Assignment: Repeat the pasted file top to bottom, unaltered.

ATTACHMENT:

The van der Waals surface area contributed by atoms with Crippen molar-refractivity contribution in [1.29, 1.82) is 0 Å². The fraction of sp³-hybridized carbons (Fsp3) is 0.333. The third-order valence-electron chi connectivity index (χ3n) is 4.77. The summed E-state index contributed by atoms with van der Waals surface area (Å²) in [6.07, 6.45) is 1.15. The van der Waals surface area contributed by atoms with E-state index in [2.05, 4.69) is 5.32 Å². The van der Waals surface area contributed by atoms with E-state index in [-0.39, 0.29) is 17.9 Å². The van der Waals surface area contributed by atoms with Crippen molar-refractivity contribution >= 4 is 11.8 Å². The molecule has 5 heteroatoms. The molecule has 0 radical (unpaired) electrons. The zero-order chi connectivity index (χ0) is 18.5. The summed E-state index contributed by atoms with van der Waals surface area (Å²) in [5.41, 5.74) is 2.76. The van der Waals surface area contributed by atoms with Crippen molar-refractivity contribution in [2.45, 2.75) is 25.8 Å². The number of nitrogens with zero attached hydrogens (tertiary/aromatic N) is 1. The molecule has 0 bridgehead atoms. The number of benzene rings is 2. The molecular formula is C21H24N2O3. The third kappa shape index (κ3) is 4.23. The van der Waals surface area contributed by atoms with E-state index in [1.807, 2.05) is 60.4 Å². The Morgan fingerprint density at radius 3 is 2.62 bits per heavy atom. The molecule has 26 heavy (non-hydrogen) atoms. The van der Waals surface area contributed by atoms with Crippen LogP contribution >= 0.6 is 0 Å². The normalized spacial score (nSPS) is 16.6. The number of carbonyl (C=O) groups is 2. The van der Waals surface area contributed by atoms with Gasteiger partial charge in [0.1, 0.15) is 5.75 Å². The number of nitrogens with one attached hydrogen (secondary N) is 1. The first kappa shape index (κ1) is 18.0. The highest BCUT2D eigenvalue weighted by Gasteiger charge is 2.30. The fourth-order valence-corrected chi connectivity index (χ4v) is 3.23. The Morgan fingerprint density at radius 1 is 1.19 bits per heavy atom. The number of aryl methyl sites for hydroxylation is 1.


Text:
The van der Waals surface area contributed by atoms with Crippen molar-refractivity contribution in [1.29, 1.82) is 0 Å². The fraction of sp³-hybridized carbons (Fsp3) is 0.333. The third-order valence-electron chi connectivity index (χ3n) is 4.77. The summed E-state index contributed by atoms with van der Waals surface area (Å²) in [6.07, 6.45) is 1.15. The van der Waals surface area contributed by atoms with E-state index in [2.05, 4.69) is 5.32 Å². The van der Waals surface area contributed by atoms with E-state index in [-0.39, 0.29) is 17.9 Å². The van der Waals surface area contributed by atoms with Crippen molar-refractivity contribution >= 4 is 11.8 Å². The molecule has 5 heteroatoms. The molecule has 0 radical (unpaired) electrons. The zero-order chi connectivity index (χ0) is 18.5. The summed E-state index contributed by atoms with van der Waals surface area (Å²) in [5.41, 5.74) is 2.76. The van der Waals surface area contributed by atoms with Crippen molar-refractivity contribution in [2.45, 2.75) is 25.8 Å². The number of nitrogens with zero attached hydrogens (tertiary/aromatic N) is 1. The molecule has 0 bridgehead atoms. The number of benzene rings is 2. The molecular formula is C21H24N2O3. The third kappa shape index (κ3) is 4.23. The van der Waals surface area contributed by atoms with E-state index in [1.807, 2.05) is 60.4 Å². The Morgan fingerprint density at radius 3 is 2.62 bits per heavy atom. The molecule has 26 heavy (non-hydrogen) atoms. The van der Waals surface area contributed by atoms with Crippen LogP contribution >= 0.6 is 0 Å². The normalized spacial score (nSPS) is 16.6. The number of carbonyl (C=O) groups is 2. The van der Waals surface area contributed by atoms with Gasteiger partial charge in [0.1, 0.15) is 5.75 Å². The number of nitrogens with one attached hydrogen (secondary N) is 1. The first kappa shape index (κ1) is 18.0. The highest BCUT2D eigenvalue weighted by Gasteiger charge is 2.30. The fourth-order valence-corrected chi connectivity index (χ4v) is 3.23. The Morgan fingerprint density at radius 1 is 1.19 bits per heavy atom. The number of aryl methyl sites for hydroxylation is 1.